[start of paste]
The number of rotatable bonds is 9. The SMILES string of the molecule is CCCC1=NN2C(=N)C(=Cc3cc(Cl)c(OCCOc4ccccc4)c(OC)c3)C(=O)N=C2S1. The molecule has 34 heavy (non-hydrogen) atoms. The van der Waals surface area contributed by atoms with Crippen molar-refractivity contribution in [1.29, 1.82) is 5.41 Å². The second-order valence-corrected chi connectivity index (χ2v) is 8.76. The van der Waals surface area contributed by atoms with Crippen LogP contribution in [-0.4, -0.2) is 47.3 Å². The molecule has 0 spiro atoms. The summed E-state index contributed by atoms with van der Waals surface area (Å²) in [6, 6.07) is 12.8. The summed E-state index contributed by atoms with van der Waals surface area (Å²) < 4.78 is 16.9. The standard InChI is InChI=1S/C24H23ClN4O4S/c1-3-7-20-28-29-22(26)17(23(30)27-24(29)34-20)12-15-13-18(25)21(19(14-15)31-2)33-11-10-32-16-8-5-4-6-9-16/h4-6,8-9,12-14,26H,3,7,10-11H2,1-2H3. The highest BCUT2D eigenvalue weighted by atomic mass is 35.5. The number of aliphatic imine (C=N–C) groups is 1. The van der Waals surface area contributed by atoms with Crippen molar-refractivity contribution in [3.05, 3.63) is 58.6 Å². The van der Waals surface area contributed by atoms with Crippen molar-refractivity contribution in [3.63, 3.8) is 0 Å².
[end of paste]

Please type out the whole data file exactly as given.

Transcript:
The number of rotatable bonds is 9. The SMILES string of the molecule is CCCC1=NN2C(=N)C(=Cc3cc(Cl)c(OCCOc4ccccc4)c(OC)c3)C(=O)N=C2S1. The molecule has 34 heavy (non-hydrogen) atoms. The van der Waals surface area contributed by atoms with Crippen molar-refractivity contribution in [1.29, 1.82) is 5.41 Å². The second-order valence-corrected chi connectivity index (χ2v) is 8.76. The van der Waals surface area contributed by atoms with Crippen LogP contribution in [-0.4, -0.2) is 47.3 Å². The molecule has 0 spiro atoms. The summed E-state index contributed by atoms with van der Waals surface area (Å²) in [6, 6.07) is 12.8. The summed E-state index contributed by atoms with van der Waals surface area (Å²) < 4.78 is 16.9. The standard InChI is InChI=1S/C24H23ClN4O4S/c1-3-7-20-28-29-22(26)17(23(30)27-24(29)34-20)12-15-13-18(25)21(19(14-15)31-2)33-11-10-32-16-8-5-4-6-9-16/h4-6,8-9,12-14,26H,3,7,10-11H2,1-2H3. The highest BCUT2D eigenvalue weighted by atomic mass is 35.5. The number of aliphatic imine (C=N–C) groups is 1. The van der Waals surface area contributed by atoms with Crippen molar-refractivity contribution in [3.05, 3.63) is 58.6 Å². The van der Waals surface area contributed by atoms with Crippen molar-refractivity contribution in [3.63, 3.8) is 0 Å².